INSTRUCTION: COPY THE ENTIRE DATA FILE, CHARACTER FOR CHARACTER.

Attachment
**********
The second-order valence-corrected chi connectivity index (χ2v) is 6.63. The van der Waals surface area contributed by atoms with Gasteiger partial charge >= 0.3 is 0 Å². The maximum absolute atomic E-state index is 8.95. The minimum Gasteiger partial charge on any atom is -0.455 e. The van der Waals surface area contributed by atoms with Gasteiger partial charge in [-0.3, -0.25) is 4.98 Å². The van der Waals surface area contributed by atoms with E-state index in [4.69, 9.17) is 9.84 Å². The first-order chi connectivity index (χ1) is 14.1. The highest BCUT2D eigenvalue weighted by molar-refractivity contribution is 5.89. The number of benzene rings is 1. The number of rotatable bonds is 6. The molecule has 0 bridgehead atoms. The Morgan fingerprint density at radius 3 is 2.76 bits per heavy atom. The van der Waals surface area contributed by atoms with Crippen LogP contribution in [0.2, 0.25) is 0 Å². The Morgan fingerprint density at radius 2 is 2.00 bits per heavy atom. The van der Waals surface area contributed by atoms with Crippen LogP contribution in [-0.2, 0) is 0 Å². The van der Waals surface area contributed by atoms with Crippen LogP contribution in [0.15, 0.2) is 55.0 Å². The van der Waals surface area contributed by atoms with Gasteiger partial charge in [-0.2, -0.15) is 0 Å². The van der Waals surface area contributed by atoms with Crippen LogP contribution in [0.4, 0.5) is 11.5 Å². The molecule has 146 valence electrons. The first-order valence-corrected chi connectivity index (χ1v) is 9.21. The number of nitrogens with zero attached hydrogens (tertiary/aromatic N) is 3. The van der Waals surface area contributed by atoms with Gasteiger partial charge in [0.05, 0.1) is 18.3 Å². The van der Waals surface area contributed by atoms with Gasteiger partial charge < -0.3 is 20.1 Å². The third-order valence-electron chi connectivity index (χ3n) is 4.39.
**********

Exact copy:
The second-order valence-corrected chi connectivity index (χ2v) is 6.63. The van der Waals surface area contributed by atoms with Gasteiger partial charge >= 0.3 is 0 Å². The maximum absolute atomic E-state index is 8.95. The minimum Gasteiger partial charge on any atom is -0.455 e. The van der Waals surface area contributed by atoms with Gasteiger partial charge in [-0.3, -0.25) is 4.98 Å². The van der Waals surface area contributed by atoms with E-state index in [4.69, 9.17) is 9.84 Å². The first-order chi connectivity index (χ1) is 14.1. The highest BCUT2D eigenvalue weighted by molar-refractivity contribution is 5.89. The number of benzene rings is 1. The number of rotatable bonds is 6. The molecule has 0 bridgehead atoms. The Morgan fingerprint density at radius 3 is 2.76 bits per heavy atom. The van der Waals surface area contributed by atoms with Crippen LogP contribution in [0.2, 0.25) is 0 Å². The Morgan fingerprint density at radius 2 is 2.00 bits per heavy atom. The van der Waals surface area contributed by atoms with Crippen LogP contribution in [-0.2, 0) is 0 Å². The van der Waals surface area contributed by atoms with Crippen LogP contribution in [0.15, 0.2) is 55.0 Å². The van der Waals surface area contributed by atoms with Gasteiger partial charge in [-0.2, -0.15) is 0 Å². The van der Waals surface area contributed by atoms with Crippen LogP contribution in [0.4, 0.5) is 11.5 Å². The molecule has 146 valence electrons. The first-order valence-corrected chi connectivity index (χ1v) is 9.21. The number of nitrogens with zero attached hydrogens (tertiary/aromatic N) is 3. The van der Waals surface area contributed by atoms with Gasteiger partial charge in [0.05, 0.1) is 18.3 Å². The van der Waals surface area contributed by atoms with Gasteiger partial charge < -0.3 is 20.1 Å². The third-order valence-electron chi connectivity index (χ3n) is 4.39.